- Tech Talk Responds: Although preventing ads from showing up in Internet Explorer streamlines your Web browsing experience, ad blockers can occasionally cause websites to perform poorly by inadvertently blocking essential content. Open Internet Explorer. Click the “Simple Adblock” logo located on the status bar at the bottom of Internet Explorer to display the Simple Adblock menu. Click “Disable Simple Adblock” to disable all advertisement blocking. To disable ad blocking only on certain websites, navigate to the site on which you want to disable ad blocking. Click the “Simple Adblock” logo on the status bar, highlight “Disable Simple Adblock On the Current Site. If the status bar is not visible, right click on the top menu bar and check Status Bar.
Profiles in IT: Robert J. Pera
- Robert J. Pera is the founder of Ubiquiti Networks, Inc. a communications technology company based in Silicon Valley.
- Robert J. Pera was born on March 10, 1978 in Redwood City, California.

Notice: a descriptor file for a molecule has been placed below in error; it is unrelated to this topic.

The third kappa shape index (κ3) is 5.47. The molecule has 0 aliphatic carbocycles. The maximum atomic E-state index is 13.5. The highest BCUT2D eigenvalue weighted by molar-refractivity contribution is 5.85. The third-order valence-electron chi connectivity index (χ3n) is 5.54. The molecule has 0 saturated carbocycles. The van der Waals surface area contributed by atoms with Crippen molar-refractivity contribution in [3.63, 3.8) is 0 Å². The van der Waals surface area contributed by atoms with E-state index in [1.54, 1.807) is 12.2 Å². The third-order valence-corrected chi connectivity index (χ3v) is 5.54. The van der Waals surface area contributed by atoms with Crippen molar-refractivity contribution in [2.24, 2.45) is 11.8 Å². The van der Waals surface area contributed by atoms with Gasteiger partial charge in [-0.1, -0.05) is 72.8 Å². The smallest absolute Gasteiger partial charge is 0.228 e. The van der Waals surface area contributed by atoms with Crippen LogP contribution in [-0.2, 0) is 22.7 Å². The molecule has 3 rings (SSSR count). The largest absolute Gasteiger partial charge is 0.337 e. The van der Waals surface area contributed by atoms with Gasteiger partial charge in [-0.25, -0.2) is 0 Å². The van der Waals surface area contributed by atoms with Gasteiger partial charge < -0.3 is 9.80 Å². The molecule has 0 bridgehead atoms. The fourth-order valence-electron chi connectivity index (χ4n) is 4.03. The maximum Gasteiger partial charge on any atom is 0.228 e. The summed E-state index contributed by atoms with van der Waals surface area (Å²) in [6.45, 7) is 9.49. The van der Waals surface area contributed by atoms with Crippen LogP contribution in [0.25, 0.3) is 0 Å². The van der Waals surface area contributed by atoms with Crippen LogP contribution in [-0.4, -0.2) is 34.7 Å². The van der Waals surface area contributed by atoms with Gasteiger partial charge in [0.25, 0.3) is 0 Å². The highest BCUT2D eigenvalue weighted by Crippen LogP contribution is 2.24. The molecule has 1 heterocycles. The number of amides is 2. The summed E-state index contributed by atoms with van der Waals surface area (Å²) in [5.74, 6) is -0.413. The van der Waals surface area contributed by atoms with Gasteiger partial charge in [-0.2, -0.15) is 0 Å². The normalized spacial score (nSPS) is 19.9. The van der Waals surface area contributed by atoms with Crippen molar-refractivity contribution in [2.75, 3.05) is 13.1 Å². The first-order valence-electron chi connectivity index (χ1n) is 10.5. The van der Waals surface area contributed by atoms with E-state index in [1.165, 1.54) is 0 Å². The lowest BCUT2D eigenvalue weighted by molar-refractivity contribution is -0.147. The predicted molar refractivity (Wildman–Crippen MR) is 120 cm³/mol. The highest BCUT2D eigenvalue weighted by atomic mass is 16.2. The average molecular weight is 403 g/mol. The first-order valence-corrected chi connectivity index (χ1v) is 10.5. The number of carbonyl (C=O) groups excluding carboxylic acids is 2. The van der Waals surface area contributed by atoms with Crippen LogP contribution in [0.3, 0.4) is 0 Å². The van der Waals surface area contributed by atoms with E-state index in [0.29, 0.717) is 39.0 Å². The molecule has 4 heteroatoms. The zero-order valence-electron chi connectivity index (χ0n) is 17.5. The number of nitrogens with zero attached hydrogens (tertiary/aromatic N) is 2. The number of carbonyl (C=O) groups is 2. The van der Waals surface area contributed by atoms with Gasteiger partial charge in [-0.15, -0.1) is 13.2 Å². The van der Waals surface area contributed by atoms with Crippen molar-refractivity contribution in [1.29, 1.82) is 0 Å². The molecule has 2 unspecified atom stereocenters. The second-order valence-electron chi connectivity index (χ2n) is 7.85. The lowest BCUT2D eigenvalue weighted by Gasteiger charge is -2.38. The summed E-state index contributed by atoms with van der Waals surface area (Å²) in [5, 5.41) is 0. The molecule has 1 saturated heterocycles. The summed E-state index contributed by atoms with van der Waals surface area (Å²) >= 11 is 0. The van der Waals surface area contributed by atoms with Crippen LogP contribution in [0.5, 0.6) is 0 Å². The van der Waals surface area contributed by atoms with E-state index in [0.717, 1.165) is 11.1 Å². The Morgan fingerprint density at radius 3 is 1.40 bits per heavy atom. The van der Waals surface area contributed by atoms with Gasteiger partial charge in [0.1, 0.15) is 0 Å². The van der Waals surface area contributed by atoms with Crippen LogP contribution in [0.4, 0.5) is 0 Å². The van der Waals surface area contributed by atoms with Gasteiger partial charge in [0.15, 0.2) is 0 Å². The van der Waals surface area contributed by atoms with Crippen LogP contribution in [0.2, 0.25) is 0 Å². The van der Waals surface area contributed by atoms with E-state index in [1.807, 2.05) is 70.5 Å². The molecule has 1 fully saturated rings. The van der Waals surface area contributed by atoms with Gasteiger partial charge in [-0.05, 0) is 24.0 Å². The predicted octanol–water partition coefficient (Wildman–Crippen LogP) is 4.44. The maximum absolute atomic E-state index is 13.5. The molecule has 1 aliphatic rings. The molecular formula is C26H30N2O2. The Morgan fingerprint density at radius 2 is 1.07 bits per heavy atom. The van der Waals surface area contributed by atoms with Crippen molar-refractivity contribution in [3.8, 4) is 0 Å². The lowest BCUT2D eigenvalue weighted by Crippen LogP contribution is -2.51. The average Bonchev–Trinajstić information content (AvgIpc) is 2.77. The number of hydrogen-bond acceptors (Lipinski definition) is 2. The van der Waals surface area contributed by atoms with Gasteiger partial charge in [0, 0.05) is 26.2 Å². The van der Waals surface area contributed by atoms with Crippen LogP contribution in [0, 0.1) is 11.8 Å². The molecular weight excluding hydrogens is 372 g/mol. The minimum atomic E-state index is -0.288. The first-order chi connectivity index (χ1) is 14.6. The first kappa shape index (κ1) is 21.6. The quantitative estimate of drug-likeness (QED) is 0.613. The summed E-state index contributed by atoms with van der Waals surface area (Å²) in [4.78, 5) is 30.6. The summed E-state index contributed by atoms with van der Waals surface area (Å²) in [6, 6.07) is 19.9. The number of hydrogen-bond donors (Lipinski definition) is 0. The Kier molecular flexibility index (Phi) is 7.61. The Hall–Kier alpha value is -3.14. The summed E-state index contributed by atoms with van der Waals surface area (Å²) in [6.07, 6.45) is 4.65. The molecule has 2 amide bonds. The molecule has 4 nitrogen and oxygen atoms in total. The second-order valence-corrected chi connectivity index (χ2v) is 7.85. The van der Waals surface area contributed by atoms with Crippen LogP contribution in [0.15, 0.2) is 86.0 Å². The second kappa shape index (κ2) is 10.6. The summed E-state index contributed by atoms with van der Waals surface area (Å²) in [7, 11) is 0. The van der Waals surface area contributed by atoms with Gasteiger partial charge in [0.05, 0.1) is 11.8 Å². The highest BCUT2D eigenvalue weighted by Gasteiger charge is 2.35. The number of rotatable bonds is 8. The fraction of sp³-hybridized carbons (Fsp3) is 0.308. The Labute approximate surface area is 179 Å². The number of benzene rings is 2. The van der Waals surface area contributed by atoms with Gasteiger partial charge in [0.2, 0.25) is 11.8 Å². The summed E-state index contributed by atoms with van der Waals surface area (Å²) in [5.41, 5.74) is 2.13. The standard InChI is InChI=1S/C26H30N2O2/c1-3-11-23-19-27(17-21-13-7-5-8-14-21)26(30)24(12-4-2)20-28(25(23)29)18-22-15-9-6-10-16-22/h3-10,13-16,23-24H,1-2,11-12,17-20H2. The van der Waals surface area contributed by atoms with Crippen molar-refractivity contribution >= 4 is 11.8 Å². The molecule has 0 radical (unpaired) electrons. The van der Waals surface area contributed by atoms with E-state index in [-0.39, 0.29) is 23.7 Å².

- He loved video games and would seek out Japanese versions because they came out a year earlier than in the US. His favorite: The 1996 Nintendo release Super Mario 64.
- While attending high school, he established a computer services company that provided networking and database services to local businesses.
- Pera played on his high school’s basketball team until a heart infection, which has long since resolved, kept him home for a year.
- After high school, Pera attended the UC San Diego, where he graduated Phi Beta Kappa with a BS in Electrical Engineering and a BA in Japanese Language.
- During his junior year, he went to Tokyo and noticed that mobile phones were way ahead of the U.S. market. He decided he wanted to work in cellular network.
- He stayed on at the University of California, San Diego and completed his masters in EE with an emphasis on Digital Communications and Circuit Design.
- After graduation, Pera, who admired Steve Jobs, secured a job at Apple Inc., where he tested the company’s Wi-Fi devices to ensure compliance with FCC standards.